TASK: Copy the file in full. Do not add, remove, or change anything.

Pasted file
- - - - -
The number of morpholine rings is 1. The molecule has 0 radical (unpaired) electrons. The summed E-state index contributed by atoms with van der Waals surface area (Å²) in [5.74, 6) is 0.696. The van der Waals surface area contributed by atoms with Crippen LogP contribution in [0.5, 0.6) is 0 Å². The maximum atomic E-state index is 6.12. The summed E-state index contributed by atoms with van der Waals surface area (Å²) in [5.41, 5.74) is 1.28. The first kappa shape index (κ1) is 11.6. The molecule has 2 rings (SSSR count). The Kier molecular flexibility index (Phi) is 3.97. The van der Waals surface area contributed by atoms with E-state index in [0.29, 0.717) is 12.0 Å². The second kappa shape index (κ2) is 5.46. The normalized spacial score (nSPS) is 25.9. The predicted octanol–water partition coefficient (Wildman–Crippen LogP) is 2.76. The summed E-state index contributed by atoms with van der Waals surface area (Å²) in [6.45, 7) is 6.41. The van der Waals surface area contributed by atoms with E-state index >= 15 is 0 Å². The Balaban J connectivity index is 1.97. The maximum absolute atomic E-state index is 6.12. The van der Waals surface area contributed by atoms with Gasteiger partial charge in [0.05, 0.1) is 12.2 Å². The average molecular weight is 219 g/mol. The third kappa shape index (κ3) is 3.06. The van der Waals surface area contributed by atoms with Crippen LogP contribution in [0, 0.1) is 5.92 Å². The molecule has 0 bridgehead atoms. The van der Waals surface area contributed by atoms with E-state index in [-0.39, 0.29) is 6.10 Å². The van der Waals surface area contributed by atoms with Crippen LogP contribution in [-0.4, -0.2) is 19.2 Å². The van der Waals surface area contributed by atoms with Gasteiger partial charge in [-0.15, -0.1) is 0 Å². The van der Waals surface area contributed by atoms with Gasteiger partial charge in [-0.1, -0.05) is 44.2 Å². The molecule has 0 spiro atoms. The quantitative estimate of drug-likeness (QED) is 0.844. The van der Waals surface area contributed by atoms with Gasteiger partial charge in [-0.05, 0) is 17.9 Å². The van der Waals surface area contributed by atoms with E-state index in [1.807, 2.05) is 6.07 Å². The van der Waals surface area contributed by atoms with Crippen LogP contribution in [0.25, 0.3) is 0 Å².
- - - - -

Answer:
The number of morpholine rings is 1. The molecule has 0 radical (unpaired) electrons. The summed E-state index contributed by atoms with van der Waals surface area (Å²) in [5.74, 6) is 0.696. The van der Waals surface area contributed by atoms with Crippen LogP contribution in [0.5, 0.6) is 0 Å². The maximum atomic E-state index is 6.12. The summed E-state index contributed by atoms with van der Waals surface area (Å²) in [5.41, 5.74) is 1.28. The first kappa shape index (κ1) is 11.6. The molecule has 2 rings (SSSR count). The Kier molecular flexibility index (Phi) is 3.97. The van der Waals surface area contributed by atoms with E-state index in [0.29, 0.717) is 12.0 Å². The second kappa shape index (κ2) is 5.46. The normalized spacial score (nSPS) is 25.9. The predicted octanol–water partition coefficient (Wildman–Crippen LogP) is 2.76. The summed E-state index contributed by atoms with van der Waals surface area (Å²) in [6.45, 7) is 6.41. The van der Waals surface area contributed by atoms with E-state index >= 15 is 0 Å². The Balaban J connectivity index is 1.97. The maximum absolute atomic E-state index is 6.12. The van der Waals surface area contributed by atoms with Gasteiger partial charge in [0.05, 0.1) is 12.2 Å². The average molecular weight is 219 g/mol. The third kappa shape index (κ3) is 3.06. The van der Waals surface area contributed by atoms with Crippen LogP contribution in [0, 0.1) is 5.92 Å². The molecule has 0 bridgehead atoms. The van der Waals surface area contributed by atoms with E-state index in [-0.39, 0.29) is 6.10 Å². The van der Waals surface area contributed by atoms with Crippen LogP contribution in [-0.4, -0.2) is 19.2 Å². The van der Waals surface area contributed by atoms with Gasteiger partial charge in [-0.15, -0.1) is 0 Å². The van der Waals surface area contributed by atoms with Gasteiger partial charge in [-0.1, -0.05) is 44.2 Å². The molecule has 0 spiro atoms. The quantitative estimate of drug-likeness (QED) is 0.844. The van der Waals surface area contributed by atoms with Gasteiger partial charge in [-0.05, 0) is 17.9 Å². The van der Waals surface area contributed by atoms with E-state index in [1.807, 2.05) is 6.07 Å². The van der Waals surface area contributed by atoms with Crippen LogP contribution in [0.25, 0.3) is 0 Å².